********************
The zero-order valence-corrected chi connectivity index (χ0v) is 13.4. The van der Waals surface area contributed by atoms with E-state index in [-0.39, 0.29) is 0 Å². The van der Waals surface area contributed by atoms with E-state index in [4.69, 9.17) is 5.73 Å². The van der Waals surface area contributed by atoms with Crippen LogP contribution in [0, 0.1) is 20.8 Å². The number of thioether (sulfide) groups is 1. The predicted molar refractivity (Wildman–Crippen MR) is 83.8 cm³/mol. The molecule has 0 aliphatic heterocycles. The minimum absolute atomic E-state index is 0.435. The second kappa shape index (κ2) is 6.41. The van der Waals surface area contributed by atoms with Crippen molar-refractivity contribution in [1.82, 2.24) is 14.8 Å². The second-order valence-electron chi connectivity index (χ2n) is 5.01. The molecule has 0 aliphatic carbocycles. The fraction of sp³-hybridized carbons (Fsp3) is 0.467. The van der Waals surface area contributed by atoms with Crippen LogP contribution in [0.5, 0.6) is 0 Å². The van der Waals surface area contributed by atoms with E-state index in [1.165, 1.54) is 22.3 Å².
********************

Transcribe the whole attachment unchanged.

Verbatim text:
The zero-order valence-corrected chi connectivity index (χ0v) is 13.4. The van der Waals surface area contributed by atoms with E-state index in [-0.39, 0.29) is 0 Å². The van der Waals surface area contributed by atoms with E-state index in [4.69, 9.17) is 5.73 Å². The van der Waals surface area contributed by atoms with Crippen LogP contribution in [0, 0.1) is 20.8 Å². The number of thioether (sulfide) groups is 1. The predicted molar refractivity (Wildman–Crippen MR) is 83.8 cm³/mol. The molecule has 0 aliphatic heterocycles. The minimum absolute atomic E-state index is 0.435. The second kappa shape index (κ2) is 6.41. The van der Waals surface area contributed by atoms with Crippen molar-refractivity contribution in [1.82, 2.24) is 14.8 Å². The second-order valence-electron chi connectivity index (χ2n) is 5.01. The molecule has 0 aliphatic carbocycles. The fraction of sp³-hybridized carbons (Fsp3) is 0.467. The van der Waals surface area contributed by atoms with Crippen LogP contribution in [0.5, 0.6) is 0 Å². The van der Waals surface area contributed by atoms with E-state index in [1.165, 1.54) is 22.3 Å².